When contacted, management of the Ogba Zoo lamented what it termed the uncoordinated ‘de-acquisition’ or ‘de-reservation’ exercise resultant in wanton destructiveness by local communities on the efforts geared at eco-tourism development.

“The purported de-acquisition or de-Reservation by government, which is now being remedied, apparently gave local communities impetus to destroy fences, wildlife enclosures and other infrastructure of the zoo, including causing irreparable destruction of its pristine flora and fauna;  thus significantly dropping the Zoo’s rating both nationally and internationally.

This has not only substantially undermined the zoo management’s efforts expended so far on the project and its eco-tourism business development, but also our future plans, leading to huge financial losses and untold hardship to us as Leasee and private investors,” said a management staff of the Ogba Zoo.

Corroborating, Mr. Aiko Obobaifo, an expert in agro-tourism, said such poor disposition to environmental protection and eco-tourism by government tends to pitch tourism investors such as the zoo management directly against unexpected waves of land grabbers, poachers and other malevolent trespassers, thus making security threats and its expensive response a constant challenge.

Although stakeholders have exonerated the present Adams Oshiomhole’s administration in the state from complicity in the destruction to eco-tourism in the state, there is the general feeling that the process of redress has been too slow and without due consideration of collateral damages and losses to investors.

According to Mr. Andy Osa Ehanire, the present state government should be commended for recently embarking on dislodging the encroachment and carrying out demolition of the illegal structures already built on the Zoo land by the errant community.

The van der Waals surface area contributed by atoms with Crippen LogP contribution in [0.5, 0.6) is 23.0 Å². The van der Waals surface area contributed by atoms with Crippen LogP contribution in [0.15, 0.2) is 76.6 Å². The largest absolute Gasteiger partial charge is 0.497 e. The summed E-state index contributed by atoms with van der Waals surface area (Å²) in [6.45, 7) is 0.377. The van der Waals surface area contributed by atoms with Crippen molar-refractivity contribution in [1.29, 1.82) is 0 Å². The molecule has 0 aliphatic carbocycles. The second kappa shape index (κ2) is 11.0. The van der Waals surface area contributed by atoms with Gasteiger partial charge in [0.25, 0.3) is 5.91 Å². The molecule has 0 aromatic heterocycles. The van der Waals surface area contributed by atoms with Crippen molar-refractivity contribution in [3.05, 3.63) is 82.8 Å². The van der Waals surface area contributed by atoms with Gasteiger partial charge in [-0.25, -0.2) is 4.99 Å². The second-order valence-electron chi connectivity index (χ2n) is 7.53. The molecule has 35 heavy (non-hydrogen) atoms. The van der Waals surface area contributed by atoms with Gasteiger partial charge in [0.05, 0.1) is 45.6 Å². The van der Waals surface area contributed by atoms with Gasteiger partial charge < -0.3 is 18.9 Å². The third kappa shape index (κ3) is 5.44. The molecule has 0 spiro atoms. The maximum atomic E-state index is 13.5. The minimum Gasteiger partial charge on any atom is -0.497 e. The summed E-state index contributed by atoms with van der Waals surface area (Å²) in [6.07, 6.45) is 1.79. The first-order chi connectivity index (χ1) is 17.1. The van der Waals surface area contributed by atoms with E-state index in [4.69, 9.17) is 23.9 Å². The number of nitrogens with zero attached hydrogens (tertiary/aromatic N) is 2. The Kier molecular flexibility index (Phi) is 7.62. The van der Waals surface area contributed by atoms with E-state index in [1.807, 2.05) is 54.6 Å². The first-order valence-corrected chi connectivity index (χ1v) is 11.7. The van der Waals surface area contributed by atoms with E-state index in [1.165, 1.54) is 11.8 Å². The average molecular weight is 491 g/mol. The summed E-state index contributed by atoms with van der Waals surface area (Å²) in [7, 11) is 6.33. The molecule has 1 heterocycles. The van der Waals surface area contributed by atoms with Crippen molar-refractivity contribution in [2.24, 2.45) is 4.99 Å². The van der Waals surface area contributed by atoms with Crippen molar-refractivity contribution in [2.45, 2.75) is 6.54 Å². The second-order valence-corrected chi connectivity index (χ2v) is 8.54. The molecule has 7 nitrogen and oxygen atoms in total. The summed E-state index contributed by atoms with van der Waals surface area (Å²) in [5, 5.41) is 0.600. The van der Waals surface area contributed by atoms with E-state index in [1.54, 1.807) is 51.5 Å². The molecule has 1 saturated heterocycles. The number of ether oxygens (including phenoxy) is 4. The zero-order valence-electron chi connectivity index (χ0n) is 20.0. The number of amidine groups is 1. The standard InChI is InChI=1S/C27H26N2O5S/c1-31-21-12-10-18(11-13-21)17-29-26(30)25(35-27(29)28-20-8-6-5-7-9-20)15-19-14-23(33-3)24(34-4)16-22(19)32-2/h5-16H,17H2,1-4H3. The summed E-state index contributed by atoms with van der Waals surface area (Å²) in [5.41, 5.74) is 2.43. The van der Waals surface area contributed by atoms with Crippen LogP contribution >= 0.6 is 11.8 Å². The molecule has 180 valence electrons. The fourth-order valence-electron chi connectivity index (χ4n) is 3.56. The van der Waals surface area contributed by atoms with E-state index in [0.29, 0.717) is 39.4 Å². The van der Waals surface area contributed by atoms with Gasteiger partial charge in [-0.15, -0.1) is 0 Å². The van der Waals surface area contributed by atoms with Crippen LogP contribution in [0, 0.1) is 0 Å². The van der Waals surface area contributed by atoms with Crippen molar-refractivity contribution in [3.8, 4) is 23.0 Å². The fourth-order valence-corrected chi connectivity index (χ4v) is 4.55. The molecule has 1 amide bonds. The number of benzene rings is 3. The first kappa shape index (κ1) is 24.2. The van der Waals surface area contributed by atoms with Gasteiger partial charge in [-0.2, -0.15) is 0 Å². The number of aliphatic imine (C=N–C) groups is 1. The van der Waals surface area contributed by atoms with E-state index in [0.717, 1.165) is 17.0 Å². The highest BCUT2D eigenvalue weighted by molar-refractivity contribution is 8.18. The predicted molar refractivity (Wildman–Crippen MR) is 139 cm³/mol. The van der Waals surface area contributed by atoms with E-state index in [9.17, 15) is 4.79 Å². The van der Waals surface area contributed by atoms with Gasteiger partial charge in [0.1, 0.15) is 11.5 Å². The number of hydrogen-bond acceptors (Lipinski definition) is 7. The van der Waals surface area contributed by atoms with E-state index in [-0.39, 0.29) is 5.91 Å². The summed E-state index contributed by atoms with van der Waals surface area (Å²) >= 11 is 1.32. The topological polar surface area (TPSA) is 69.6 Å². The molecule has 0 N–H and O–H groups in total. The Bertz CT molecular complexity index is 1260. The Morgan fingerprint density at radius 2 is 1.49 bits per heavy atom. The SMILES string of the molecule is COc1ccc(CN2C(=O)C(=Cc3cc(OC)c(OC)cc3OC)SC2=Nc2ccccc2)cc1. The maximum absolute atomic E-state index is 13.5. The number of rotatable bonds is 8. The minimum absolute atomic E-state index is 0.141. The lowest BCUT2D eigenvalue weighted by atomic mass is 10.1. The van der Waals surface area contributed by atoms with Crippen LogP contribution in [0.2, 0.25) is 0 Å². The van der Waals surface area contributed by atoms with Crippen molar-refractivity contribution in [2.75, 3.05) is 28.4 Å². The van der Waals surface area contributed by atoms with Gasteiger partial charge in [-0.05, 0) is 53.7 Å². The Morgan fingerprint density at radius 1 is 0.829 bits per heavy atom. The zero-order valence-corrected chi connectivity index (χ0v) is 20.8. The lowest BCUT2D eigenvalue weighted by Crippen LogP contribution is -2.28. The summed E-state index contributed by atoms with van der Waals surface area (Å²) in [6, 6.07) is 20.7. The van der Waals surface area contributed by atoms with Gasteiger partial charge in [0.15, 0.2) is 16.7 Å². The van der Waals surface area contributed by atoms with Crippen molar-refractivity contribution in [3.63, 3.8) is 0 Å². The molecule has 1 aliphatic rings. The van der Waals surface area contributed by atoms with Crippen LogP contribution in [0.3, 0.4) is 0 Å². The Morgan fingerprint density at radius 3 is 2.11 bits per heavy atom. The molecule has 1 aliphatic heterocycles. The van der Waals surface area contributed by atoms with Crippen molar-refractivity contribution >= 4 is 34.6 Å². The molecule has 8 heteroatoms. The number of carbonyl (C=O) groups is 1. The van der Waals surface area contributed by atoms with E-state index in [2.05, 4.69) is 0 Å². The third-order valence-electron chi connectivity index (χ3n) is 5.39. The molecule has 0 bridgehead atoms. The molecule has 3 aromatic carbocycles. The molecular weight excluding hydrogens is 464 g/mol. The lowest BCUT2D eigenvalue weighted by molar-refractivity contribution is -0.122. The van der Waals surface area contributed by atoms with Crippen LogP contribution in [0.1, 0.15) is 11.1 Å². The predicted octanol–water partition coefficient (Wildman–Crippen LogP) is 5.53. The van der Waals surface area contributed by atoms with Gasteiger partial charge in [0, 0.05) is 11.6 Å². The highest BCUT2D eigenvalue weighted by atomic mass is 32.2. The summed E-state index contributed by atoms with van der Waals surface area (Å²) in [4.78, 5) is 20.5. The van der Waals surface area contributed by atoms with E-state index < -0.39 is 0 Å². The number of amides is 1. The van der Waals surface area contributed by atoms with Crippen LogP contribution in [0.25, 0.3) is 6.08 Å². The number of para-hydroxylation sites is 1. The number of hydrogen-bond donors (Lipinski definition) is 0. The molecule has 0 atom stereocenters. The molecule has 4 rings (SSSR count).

“This unpleasant trend did not start today. It had been ongoing since about 2004. We must commend the present administration of comrade Adams Oshiomhole for moving to stem the tide of pillaging of the zoo. But I must also point out that the local community is taking advantage of the half measures being taken at each instance since there has been no holistic approach to decisively address the situation,” Ehanire said.

The Ogba Zoo, now run by a private firm under a contractual agreement with the Edo State government aimed at repositioning the previous dilapidating condition of the facility, has again begun to thrive and returning to its lost glory as a major tourist attraction since its private management intervention; but this has now been seriously hampered by the encroachment saga.

The company pioneered a rescue mission for the resuscitation and functional development of Ogba Zoo, via a lease agreement with the Edo State Government, after the Zoo’s tragic collapse and prolonged decay in the eighties and nineties.

According to the management, the purpose of the partnership with government was to promote eco-tourism in Edo State since the Zoological Garden was a unique expanse of pristine forest with natural habitat for the conservation of biodiversity.

Adding his voice to the call for the restoration and protection of the facility by the state government, Mr. Jemi Alade, requested the direct intervention of Governor Oshiomhole, according to him, to restore investors’ confidence in the state by not only protecting their facilities but also to position the state in line with global trends in tourism promotion and growth.

“We are appealing and requesting the direct intervention of the Comrade Governor through an urgent inquiry and the necessary measures required to adequately rehabilitate the damaged zoo infrastructure, its forestry and particularly to assuage the accumulated trauma and losses to their private investments and efforts at promoting tourism in the state,” said the Zoo Management.